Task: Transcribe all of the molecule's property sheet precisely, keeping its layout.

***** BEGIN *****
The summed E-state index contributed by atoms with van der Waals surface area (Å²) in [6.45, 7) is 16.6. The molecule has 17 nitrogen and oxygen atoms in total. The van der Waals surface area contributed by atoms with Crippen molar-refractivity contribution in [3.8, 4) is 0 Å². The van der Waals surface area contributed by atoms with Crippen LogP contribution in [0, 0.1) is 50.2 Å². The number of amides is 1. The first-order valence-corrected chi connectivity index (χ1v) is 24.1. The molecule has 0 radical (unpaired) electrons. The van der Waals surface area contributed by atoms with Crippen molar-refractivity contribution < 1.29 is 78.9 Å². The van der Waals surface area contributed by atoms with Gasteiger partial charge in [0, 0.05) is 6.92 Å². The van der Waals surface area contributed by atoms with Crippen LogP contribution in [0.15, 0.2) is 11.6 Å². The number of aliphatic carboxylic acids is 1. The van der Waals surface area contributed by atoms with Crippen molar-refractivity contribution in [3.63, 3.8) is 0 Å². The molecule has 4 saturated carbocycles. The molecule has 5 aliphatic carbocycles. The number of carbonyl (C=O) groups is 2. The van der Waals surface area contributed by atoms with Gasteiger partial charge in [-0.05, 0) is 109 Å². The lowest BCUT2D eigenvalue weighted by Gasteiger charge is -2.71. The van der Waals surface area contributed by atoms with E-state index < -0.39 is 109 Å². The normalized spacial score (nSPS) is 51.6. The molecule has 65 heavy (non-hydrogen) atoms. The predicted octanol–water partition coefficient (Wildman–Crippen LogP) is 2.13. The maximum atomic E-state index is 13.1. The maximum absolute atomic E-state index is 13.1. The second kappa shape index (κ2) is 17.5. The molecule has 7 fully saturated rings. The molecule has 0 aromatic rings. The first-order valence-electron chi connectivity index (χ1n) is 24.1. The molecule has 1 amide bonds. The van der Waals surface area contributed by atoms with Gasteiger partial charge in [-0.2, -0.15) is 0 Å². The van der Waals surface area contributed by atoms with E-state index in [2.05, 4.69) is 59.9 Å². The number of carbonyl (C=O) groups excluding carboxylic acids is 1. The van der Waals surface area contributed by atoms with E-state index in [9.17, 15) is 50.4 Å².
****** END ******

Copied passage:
The summed E-state index contributed by atoms with van der Waals surface area (Å²) in [6.45, 7) is 16.6. The molecule has 17 nitrogen and oxygen atoms in total. The van der Waals surface area contributed by atoms with Crippen molar-refractivity contribution in [3.8, 4) is 0 Å². The van der Waals surface area contributed by atoms with Crippen LogP contribution in [0, 0.1) is 50.2 Å². The number of amides is 1. The first-order valence-corrected chi connectivity index (χ1v) is 24.1. The molecule has 0 radical (unpaired) electrons. The van der Waals surface area contributed by atoms with Crippen molar-refractivity contribution < 1.29 is 78.9 Å². The van der Waals surface area contributed by atoms with Gasteiger partial charge in [0, 0.05) is 6.92 Å². The van der Waals surface area contributed by atoms with Crippen LogP contribution in [0.15, 0.2) is 11.6 Å². The number of aliphatic carboxylic acids is 1. The van der Waals surface area contributed by atoms with Crippen molar-refractivity contribution in [3.63, 3.8) is 0 Å². The molecule has 4 saturated carbocycles. The molecule has 5 aliphatic carbocycles. The number of carbonyl (C=O) groups is 2. The van der Waals surface area contributed by atoms with Gasteiger partial charge in [-0.05, 0) is 109 Å². The lowest BCUT2D eigenvalue weighted by Gasteiger charge is -2.71. The van der Waals surface area contributed by atoms with E-state index < -0.39 is 109 Å². The normalized spacial score (nSPS) is 51.6. The molecule has 65 heavy (non-hydrogen) atoms. The predicted octanol–water partition coefficient (Wildman–Crippen LogP) is 2.13. The maximum atomic E-state index is 13.1. The maximum absolute atomic E-state index is 13.1. The second kappa shape index (κ2) is 17.5. The molecule has 7 fully saturated rings. The molecule has 0 aromatic rings. The first-order valence-electron chi connectivity index (χ1n) is 24.1. The molecule has 1 amide bonds. The van der Waals surface area contributed by atoms with Gasteiger partial charge in [-0.2, -0.15) is 0 Å². The van der Waals surface area contributed by atoms with E-state index in [2.05, 4.69) is 59.9 Å². The number of carbonyl (C=O) groups excluding carboxylic acids is 1. The van der Waals surface area contributed by atoms with E-state index in [9.17, 15) is 50.4 Å².